Bernstein: Bears Make It Tough But Still Don't Lose

CHICAGO (670 The Score) -- A win is a win, pretty much. Even when it comes at home against one of the NFL's very worst defenses and a Giants offense with an overwhelmed rookie quarterback, an obviously injured primary runner and depleted corps of receivers. And a comically incompetent placekicker. Still, it counts.
On Sunday, 19-14 was an actual final score that moved the moribund Bears to 5-6. They kept trying to make you believe a week's worth of self-puffery about their magical practice performance and then made sure to remind you who they really are. Mitchell Trubisky threw for a score and ran for one and also threw two interceptions -- one in the end zone and another on a deep ball that should never have been thrown. Plays get made, plays get botched and so it goes.

This doesn't move the needle on anything that matters. There may not even be a needle.

The Bears will say this is something to build on, insisting that the positives are enough to provide the expectation of more, but by now we have to know better. Their overall performance in 2019 is much like their desultory offensive plan, in that nothing ever seems connected to anything else in any meaningful way. Things just happen, or they don't.

Khalil Mack happened, at long last after not registering a statistic last week, breaking the game the Bears' way with his strip-sack of Daniel Jones that set up a third-quarter score that ended up deciding the outcome. And true to character, the sequence for the point-after left us shaking our heads again.

First coach Matt Nagy decided to try for two, a curious decision on its own with the defense mostly in control to that point. Then the Bears had to take a timeout due to confusion before the play. An apparent conversion was taken off the board after an offensive pass interference penalty on Allen Robinson, so they opted to kick it from the 25. But confusion reigned again, and the ensuing flag for illegal substitution moved the Bears back to where Eddy Pineiro had to attempt a 48-yard extra point, which he missed wide left.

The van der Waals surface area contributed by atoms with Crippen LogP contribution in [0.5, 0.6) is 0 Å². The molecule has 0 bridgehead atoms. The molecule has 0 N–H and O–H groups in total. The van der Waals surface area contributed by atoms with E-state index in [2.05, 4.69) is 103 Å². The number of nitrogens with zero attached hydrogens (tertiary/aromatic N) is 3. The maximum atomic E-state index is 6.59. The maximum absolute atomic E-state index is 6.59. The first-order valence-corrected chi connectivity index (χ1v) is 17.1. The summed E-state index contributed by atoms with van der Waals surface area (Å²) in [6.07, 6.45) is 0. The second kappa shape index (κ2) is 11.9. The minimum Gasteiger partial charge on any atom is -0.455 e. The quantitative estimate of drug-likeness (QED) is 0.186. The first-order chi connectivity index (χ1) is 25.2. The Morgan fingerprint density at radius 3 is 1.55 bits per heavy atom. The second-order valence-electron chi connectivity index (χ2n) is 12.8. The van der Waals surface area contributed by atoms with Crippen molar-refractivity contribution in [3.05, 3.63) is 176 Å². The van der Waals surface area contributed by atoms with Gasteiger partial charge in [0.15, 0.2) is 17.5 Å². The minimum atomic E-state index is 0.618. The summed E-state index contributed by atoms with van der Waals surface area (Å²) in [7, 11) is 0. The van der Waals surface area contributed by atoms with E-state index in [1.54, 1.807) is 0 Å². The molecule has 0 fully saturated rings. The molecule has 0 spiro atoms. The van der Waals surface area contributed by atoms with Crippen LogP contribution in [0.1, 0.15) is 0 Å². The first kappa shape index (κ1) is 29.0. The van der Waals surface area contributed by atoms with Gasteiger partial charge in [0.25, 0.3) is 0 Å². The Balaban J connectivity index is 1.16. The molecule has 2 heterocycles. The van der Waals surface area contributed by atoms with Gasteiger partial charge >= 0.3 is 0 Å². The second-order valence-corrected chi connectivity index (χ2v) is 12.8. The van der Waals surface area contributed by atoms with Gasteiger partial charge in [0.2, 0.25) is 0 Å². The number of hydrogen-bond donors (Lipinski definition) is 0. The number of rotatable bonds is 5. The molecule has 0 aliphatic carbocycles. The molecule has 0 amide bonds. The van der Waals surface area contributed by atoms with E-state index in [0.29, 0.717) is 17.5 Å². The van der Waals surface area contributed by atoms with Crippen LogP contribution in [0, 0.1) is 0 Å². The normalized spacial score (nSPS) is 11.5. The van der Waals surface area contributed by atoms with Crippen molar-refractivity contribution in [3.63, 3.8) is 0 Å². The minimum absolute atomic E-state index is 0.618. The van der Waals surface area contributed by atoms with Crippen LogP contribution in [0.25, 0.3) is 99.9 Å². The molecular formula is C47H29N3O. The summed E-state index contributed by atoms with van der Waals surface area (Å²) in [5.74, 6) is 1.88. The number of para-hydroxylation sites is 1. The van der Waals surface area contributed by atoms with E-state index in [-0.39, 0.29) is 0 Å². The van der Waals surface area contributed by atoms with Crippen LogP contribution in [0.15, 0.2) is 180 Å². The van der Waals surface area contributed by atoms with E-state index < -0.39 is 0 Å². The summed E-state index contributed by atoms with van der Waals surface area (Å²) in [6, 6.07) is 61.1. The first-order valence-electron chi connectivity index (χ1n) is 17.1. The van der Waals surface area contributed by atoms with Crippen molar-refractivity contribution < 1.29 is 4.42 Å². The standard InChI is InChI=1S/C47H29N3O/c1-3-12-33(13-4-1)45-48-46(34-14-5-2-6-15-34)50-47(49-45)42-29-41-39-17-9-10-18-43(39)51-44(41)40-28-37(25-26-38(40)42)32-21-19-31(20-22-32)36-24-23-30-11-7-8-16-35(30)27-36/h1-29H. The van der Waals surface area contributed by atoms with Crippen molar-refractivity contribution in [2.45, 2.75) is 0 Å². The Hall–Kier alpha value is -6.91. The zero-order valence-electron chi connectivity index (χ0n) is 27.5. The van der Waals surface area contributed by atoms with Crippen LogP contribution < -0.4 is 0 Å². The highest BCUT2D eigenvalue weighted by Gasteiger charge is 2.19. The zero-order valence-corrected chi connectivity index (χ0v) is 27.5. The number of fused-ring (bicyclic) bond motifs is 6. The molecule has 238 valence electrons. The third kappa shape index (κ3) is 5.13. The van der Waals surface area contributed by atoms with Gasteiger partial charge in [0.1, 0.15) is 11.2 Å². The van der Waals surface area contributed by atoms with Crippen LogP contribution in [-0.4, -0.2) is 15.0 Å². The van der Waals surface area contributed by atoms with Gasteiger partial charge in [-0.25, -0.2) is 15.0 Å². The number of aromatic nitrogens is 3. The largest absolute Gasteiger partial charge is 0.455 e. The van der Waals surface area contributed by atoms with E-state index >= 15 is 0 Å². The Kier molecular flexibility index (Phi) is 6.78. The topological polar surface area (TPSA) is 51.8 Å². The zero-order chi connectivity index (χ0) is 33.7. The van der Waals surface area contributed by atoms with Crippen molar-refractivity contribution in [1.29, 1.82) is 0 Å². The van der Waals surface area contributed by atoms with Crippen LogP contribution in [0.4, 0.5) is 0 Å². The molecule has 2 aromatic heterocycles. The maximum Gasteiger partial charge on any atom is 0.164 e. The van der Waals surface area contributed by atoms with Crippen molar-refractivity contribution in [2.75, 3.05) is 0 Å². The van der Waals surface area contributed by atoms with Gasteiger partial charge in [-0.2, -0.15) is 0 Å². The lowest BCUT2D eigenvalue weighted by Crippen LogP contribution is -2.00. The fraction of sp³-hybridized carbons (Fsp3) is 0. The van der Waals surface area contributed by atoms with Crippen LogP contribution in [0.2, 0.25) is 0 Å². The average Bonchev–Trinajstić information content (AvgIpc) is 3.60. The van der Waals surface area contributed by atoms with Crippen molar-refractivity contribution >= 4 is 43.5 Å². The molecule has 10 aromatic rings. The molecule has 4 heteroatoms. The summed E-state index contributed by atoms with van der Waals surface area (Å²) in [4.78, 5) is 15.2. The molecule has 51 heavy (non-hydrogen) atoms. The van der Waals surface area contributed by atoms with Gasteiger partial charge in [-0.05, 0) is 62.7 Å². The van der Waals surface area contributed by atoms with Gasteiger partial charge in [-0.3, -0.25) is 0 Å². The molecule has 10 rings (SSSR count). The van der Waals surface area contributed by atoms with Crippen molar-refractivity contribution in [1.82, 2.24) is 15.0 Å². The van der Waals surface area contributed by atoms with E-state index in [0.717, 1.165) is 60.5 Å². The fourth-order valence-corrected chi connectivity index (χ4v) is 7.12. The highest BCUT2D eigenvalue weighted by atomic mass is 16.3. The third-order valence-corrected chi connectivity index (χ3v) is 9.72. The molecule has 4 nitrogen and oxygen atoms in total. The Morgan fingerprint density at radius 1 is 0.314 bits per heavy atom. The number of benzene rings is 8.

That was the essence of the 2019 Bears, which can be distilled and bottled into the perfect holiday gift for those of us counted among the miserable and self-loathing. It can be worn as a perfume of disappointment, just radiating communication problems and instability.

Nagy acknowledged the issues there at least, admitting the Bears have to improve how information flows on the sideline in those moments. 

"We know that," he said. "We want to get better at it. We don't accept it."

We also want them to get better at that, as well as establishing some semblance of a run game, holding onto passes and potential interceptions, avoiding 13-yard punts and executing close to the goal line. To perpetuate any fantasy of playoff contention in the minds of whoever might be left to dare to dream, they'll need every bit of that and more.

This was another win of a particular type that keeps recurring to define this team beyond just what the record says, emerging again on the right side of the scoreboard but not much closer to becoming what they say they want to be.

Dan Bernstein is a co-host of 670 The Score’s Bernstein & McKnight Show in midday. You can follow him on Twitter @Dan_Bernstein.